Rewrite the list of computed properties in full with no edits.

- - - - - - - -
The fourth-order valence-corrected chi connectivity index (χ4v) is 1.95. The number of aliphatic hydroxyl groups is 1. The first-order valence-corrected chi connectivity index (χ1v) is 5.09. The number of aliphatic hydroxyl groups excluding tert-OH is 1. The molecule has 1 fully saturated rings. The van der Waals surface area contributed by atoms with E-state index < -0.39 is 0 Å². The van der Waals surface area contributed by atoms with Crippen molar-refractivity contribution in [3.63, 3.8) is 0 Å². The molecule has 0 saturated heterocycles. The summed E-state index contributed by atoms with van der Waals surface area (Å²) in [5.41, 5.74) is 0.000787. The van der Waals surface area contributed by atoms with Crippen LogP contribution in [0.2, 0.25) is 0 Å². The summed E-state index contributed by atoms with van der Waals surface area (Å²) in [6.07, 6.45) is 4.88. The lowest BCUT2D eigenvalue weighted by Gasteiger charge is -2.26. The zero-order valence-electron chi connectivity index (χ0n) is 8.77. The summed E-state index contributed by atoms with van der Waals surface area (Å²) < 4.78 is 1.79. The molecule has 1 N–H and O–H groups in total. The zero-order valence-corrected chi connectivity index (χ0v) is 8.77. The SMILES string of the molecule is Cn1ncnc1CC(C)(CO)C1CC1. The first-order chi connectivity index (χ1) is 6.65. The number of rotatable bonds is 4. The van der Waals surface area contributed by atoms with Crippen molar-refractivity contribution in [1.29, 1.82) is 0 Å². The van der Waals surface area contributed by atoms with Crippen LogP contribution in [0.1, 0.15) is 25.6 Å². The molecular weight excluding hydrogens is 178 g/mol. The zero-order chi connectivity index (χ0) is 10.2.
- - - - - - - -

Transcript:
The fourth-order valence-corrected chi connectivity index (χ4v) is 1.95. The number of aliphatic hydroxyl groups is 1. The first-order valence-corrected chi connectivity index (χ1v) is 5.09. The number of aliphatic hydroxyl groups excluding tert-OH is 1. The molecule has 1 fully saturated rings. The van der Waals surface area contributed by atoms with E-state index < -0.39 is 0 Å². The van der Waals surface area contributed by atoms with Crippen molar-refractivity contribution in [3.63, 3.8) is 0 Å². The molecule has 0 saturated heterocycles. The summed E-state index contributed by atoms with van der Waals surface area (Å²) in [5.41, 5.74) is 0.000787. The van der Waals surface area contributed by atoms with Crippen LogP contribution in [0.2, 0.25) is 0 Å². The summed E-state index contributed by atoms with van der Waals surface area (Å²) in [6.07, 6.45) is 4.88. The lowest BCUT2D eigenvalue weighted by Gasteiger charge is -2.26. The zero-order valence-electron chi connectivity index (χ0n) is 8.77. The summed E-state index contributed by atoms with van der Waals surface area (Å²) < 4.78 is 1.79. The molecule has 1 N–H and O–H groups in total. The zero-order valence-corrected chi connectivity index (χ0v) is 8.77. The SMILES string of the molecule is Cn1ncnc1CC(C)(CO)C1CC1. The first-order chi connectivity index (χ1) is 6.65. The number of rotatable bonds is 4. The van der Waals surface area contributed by atoms with Crippen molar-refractivity contribution in [1.29, 1.82) is 0 Å². The van der Waals surface area contributed by atoms with Crippen LogP contribution in [0.1, 0.15) is 25.6 Å². The molecular weight excluding hydrogens is 178 g/mol. The zero-order chi connectivity index (χ0) is 10.2.